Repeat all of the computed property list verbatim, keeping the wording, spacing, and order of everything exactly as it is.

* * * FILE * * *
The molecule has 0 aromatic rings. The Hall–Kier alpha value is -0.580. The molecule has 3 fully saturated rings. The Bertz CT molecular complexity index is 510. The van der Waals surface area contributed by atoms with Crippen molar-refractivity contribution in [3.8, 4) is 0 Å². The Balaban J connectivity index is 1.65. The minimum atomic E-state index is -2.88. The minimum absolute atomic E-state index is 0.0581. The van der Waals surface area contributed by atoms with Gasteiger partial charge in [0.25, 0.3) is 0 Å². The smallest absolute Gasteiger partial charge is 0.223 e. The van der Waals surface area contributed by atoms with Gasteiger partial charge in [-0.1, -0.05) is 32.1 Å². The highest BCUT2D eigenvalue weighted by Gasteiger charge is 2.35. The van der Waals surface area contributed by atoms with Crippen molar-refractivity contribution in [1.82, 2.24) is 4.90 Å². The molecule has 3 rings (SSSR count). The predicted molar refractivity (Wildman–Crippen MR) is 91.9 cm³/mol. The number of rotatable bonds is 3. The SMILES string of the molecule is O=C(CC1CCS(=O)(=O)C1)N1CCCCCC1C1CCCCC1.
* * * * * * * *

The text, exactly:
The molecule has 0 aromatic rings. The Hall–Kier alpha value is -0.580. The molecule has 3 fully saturated rings. The Bertz CT molecular complexity index is 510. The van der Waals surface area contributed by atoms with Crippen molar-refractivity contribution in [3.8, 4) is 0 Å². The Balaban J connectivity index is 1.65. The minimum atomic E-state index is -2.88. The minimum absolute atomic E-state index is 0.0581. The van der Waals surface area contributed by atoms with Gasteiger partial charge in [0.25, 0.3) is 0 Å². The smallest absolute Gasteiger partial charge is 0.223 e. The van der Waals surface area contributed by atoms with Gasteiger partial charge in [-0.1, -0.05) is 32.1 Å². The highest BCUT2D eigenvalue weighted by Gasteiger charge is 2.35. The van der Waals surface area contributed by atoms with Crippen molar-refractivity contribution in [1.82, 2.24) is 4.90 Å². The molecule has 3 rings (SSSR count). The predicted molar refractivity (Wildman–Crippen MR) is 91.9 cm³/mol. The number of rotatable bonds is 3. The SMILES string of the molecule is O=C(CC1CCS(=O)(=O)C1)N1CCCCCC1C1CCCCC1.